For-profit flim flam

Here’s a little litmus test we should urge on folks who are comparison shopping colleges and universities:  do they tell you who their faculty are?  Because there’s no way in h-e-double-hockey-sticks I’d ever attend or send my progeny (if I have any) to an institution that didn’t identify, describe, and brag about its faculty.  Non-profit colleges and unis should take note, too–tenured or tenure-track faculty are the only ones around who can be expected to explain details about the curriculum, answer questions about required coursework for the major, advise students adequately, and provide letters of recommendation or serve as references for students who might have graduated a year or two (or six) ago.  Adjunct faculty can’t be expected to do these things–but these are the little things that make a degree from our institutions truly worthwhile.

Professor Harold Hill gets around these days, doesn’t he? “Wherever the people are as green as the money, friend.”

0 thoughts on “For-profit flim flam

  1. provide letters of recommendation or serve as references for students who might have graduated a year or two (or six) ago

    Hey, how’s that going to work in the brave new world of online classes?


  2. It’s NOT!!!

    But apparently, university administrators aren’t always thinking with 5 or 10 years’ foresight. To be fair, many of them have to solve budget crises NOW NOW NOW so maybe they don’t have that luxury all of the time. But still–someone needs to remind them that universities are more than just places where the middle-class earns credentials. The whole thing relies on a great deal of institutional memory and the goodwill of faculty who have been offered the privilege of tenure.


  3. Love this from the article: “When faculty have a full-time position, there’s an expectation from students, parents, taxpayers that they’re fully committed to it,” he says, “not that they’re also working part-time for a for-profit and contributing to that company’s profits.” I have an idea – how about paying faculty enough money that they don’t NEED a second job? And he’s clear that he’s talking about tenure-track faculty here, working as he admits (with two job) 70-75 hrs a week.

    I completely agree with your points about transparency and faculty, Historiann. I don’t mean to derail the aspect of this issue you want to talk about. I was just so struck by the POV of administrators that “We need transparency so we can punish our full time faculty for needing extra work.” There’s this bizarre, unintended subtext to it about how miserable it is to be a t-t faculty in some places. And the invocation of the taxpayer’s rights and expectations! Oy ve!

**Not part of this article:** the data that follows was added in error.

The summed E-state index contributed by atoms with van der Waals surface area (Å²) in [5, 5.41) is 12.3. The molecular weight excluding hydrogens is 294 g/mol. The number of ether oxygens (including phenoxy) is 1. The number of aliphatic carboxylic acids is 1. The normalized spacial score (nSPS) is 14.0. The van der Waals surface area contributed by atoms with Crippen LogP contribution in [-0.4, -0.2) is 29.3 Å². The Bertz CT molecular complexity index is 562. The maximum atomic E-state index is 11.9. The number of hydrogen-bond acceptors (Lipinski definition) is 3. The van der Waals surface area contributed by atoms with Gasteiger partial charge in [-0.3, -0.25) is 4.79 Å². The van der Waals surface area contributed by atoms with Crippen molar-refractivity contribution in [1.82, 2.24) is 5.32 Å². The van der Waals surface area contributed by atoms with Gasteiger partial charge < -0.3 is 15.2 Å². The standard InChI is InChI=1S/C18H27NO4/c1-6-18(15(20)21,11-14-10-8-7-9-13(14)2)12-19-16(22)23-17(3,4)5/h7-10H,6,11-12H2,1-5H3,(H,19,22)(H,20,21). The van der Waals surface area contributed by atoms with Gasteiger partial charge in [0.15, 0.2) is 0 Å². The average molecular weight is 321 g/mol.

4. In an ideal world, non-ttt faculty should not be expected “to explain details about the curriculum, answer questions about required coursework for the major, advise students adequately, and provide letters of recommendation or serve as references…” In the real world, instructors, lecturers, and adjunct faculty DO all these things.

    This is not to diminish the underlying truth of Historiann’s statement: industry “best practice” would dictate that only those faculty compensated for these “extras” can be expected to do them. Reality dictates that everyone in the boat has to bail, particularly if one is an at will employee with one’s job perpetually on the line. More importantly, being non-ttt does not deplete goodwill or compassion. If worthy students come to ask for a rec or advising, good faculty members (ttt or no) tend not to turn them away. Universities then capitalize on this goodwill to extract more labor with lower capital outlays.


  5. Natalis–that’s true. I didn’t mean to demean the contributions of non-tt faculty. However, because at-will employees have a tendency NOT to be around more than a few years, it’s difficult if not impossible for even dedicated former students to track them down and request letters of recommendation, references, etc. Relying on temps to do the full-time work is short-sighted at best, and abusive of both faculty and students at worst.

    Perpetua–I see what you’re saying, and I didn’t like Bob Smith’s punative approach either. However, I think it’s more than a little ethically dodgy for tenured or tenure-track folks to moonlight at another institution. But, “special” and other non-tenure track faculty–all’s fair in love and war, right? (Another reason why it’s professionally and ethically dubious to try to run a uni on non-tenure track labor.)


  6. Funny coincidence: I just received an e-mail from a student of mine from 4-1/2 years ago. He had contacted me earlier in the summer for a letter of recommendation, and wanted to report that he was enrolled in the graduate program of his choice and doing well.

    Would a student who had taken a class with a temporary or “special” faculty member 4+ years earlier be able to track down that adjunct for a letter? Would she remember him well enough to write an effective letter on his behalf? Would he care enough to keep her posted about his professional progress? I don’t know for sure, but I’m glad for this student’s sake (and many others) that I’m not an adjunct.


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